From bracing for the ripples of the imminent cost of living crisis to addressing the lack of citizen trust, read on get the scoop on Civica’s bold new predictions about the state of GovTech in 2023. 


Building citizen trust to maximise public good 


De Neef theorises that part of the reason why the report received so much attention was that it catered specifically to government readers, as opposed to talking about tech trends in general. 


For example, everyone knows that data is the way forward, but the big problem that the public sector faces is that people don’t always trust their government with data. 


“We give our data to Uber, app developers, our banks, and food delivery companies, but we don’t want to share that data with our local authorities or doctors,” points out de Neef.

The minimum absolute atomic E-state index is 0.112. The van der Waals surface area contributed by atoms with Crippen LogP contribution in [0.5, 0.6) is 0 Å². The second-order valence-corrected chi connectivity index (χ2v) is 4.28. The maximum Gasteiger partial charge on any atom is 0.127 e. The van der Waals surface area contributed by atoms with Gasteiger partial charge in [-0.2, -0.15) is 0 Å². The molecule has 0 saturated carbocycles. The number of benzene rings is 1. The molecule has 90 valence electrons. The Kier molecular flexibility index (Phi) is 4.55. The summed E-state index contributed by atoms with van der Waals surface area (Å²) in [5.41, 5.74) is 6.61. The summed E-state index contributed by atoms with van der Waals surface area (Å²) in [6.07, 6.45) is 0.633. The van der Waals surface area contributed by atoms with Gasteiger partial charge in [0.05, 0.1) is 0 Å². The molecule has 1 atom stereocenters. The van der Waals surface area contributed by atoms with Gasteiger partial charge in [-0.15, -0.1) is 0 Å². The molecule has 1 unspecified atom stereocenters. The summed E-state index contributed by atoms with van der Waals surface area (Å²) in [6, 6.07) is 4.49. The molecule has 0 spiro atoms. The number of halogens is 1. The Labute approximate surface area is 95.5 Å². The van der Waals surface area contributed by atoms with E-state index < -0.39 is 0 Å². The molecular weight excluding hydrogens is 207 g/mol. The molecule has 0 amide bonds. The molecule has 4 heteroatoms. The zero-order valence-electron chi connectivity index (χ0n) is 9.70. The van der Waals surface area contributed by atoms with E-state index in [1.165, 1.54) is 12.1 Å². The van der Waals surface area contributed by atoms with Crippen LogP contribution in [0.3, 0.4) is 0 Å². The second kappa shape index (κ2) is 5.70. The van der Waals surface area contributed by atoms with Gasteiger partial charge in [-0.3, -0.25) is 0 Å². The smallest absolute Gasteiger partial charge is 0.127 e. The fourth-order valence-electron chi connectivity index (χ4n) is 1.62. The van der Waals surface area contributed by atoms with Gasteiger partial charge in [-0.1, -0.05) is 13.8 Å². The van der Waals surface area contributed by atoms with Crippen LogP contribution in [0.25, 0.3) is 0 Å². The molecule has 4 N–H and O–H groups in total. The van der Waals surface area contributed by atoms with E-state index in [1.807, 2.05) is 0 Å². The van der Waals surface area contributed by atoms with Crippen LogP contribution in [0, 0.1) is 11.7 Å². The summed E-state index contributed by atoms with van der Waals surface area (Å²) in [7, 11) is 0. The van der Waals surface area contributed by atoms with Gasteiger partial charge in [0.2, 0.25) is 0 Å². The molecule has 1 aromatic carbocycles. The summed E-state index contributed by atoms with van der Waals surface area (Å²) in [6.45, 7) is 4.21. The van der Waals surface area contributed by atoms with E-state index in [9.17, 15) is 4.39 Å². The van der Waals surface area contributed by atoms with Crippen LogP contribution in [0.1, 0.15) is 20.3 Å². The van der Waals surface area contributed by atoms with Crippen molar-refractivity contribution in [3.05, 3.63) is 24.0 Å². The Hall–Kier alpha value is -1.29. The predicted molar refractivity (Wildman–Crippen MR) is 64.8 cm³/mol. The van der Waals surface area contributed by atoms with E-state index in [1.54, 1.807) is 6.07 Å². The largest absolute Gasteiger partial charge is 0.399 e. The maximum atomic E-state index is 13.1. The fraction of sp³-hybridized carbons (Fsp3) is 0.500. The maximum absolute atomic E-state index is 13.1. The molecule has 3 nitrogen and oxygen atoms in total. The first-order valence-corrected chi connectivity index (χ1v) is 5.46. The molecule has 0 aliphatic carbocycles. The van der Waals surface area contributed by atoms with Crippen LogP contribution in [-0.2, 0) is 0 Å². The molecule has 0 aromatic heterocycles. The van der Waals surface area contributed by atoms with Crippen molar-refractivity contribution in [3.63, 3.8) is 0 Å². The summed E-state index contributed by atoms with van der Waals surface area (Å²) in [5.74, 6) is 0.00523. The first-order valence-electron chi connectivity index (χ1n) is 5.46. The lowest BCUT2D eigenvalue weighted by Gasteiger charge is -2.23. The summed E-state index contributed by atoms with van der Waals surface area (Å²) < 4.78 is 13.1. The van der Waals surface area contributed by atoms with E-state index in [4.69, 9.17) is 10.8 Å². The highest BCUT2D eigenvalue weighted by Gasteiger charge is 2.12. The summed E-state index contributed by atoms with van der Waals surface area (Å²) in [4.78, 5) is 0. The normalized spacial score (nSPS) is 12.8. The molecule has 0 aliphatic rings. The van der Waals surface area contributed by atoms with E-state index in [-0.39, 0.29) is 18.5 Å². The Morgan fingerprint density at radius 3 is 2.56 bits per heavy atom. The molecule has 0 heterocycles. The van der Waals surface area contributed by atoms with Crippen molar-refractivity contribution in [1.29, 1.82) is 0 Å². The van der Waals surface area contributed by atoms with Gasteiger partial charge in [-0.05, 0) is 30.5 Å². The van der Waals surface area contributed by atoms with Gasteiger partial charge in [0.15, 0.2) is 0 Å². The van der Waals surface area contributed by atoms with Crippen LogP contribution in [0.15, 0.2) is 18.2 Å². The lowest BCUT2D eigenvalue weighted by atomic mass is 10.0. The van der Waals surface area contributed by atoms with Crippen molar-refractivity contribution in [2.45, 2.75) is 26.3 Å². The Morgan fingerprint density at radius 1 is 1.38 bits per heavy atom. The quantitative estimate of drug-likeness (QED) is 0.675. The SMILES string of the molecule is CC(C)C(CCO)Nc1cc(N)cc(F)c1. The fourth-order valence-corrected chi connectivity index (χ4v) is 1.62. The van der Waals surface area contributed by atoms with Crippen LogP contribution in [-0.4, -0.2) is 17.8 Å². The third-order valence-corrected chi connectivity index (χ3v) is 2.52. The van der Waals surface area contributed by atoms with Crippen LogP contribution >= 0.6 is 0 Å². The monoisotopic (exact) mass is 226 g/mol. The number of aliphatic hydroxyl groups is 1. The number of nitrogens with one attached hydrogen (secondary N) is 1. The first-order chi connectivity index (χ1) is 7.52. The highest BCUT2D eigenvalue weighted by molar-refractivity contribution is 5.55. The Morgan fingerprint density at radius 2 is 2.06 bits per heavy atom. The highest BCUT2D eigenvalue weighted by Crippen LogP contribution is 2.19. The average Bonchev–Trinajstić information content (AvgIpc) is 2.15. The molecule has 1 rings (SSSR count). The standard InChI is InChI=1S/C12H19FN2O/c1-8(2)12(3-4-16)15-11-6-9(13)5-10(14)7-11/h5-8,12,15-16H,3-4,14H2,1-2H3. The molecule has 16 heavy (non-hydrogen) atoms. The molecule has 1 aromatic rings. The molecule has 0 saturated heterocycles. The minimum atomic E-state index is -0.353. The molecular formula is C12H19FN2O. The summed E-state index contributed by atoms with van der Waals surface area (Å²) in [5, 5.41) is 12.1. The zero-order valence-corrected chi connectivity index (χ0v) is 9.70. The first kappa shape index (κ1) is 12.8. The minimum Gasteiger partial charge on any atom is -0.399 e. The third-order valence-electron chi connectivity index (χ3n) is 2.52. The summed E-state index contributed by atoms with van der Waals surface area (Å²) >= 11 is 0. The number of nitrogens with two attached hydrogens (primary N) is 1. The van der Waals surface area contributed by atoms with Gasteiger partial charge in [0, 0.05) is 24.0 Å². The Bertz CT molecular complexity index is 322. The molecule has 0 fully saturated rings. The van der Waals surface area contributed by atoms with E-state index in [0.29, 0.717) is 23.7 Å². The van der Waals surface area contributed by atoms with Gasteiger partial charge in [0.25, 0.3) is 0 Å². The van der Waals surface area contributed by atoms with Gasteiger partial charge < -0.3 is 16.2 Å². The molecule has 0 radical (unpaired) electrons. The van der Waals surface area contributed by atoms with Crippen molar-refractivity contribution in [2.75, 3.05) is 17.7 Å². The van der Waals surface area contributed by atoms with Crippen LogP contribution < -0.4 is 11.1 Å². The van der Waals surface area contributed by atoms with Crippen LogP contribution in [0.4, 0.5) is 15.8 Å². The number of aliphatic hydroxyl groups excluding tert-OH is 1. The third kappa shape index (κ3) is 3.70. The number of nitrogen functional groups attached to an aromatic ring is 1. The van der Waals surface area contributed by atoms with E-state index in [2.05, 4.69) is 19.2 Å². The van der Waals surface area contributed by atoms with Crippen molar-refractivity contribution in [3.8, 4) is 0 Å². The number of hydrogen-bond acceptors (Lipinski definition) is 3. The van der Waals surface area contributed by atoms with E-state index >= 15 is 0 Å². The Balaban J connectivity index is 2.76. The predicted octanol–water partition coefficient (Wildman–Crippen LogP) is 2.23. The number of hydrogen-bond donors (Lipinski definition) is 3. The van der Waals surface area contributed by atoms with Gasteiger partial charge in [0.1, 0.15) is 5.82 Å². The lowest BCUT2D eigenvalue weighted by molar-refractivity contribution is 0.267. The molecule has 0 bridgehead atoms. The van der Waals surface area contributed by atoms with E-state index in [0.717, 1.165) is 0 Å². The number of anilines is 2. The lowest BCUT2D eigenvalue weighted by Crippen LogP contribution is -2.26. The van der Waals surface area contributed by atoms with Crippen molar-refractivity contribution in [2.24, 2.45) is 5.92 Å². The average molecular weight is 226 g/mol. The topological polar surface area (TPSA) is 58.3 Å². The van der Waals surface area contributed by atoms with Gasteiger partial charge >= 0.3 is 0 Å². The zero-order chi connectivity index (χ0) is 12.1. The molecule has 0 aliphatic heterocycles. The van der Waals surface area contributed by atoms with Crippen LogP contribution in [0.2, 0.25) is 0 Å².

Hence, the current reality for the public sector is not so much yet a question of what to do with the data, but how to get the right data and be able to use it in the first place.


“This trust thing is not as obvious as it should be in the public sector. A lot of people mistrust or distrust their government, and that’s why one of our trends is about trust.” 


And this trust needs to be present not just between people and their governments, but also between governments and other organisations, says de Neef. This is because the ability to cross reference different sources of data increases the possibilities for public good exponentially.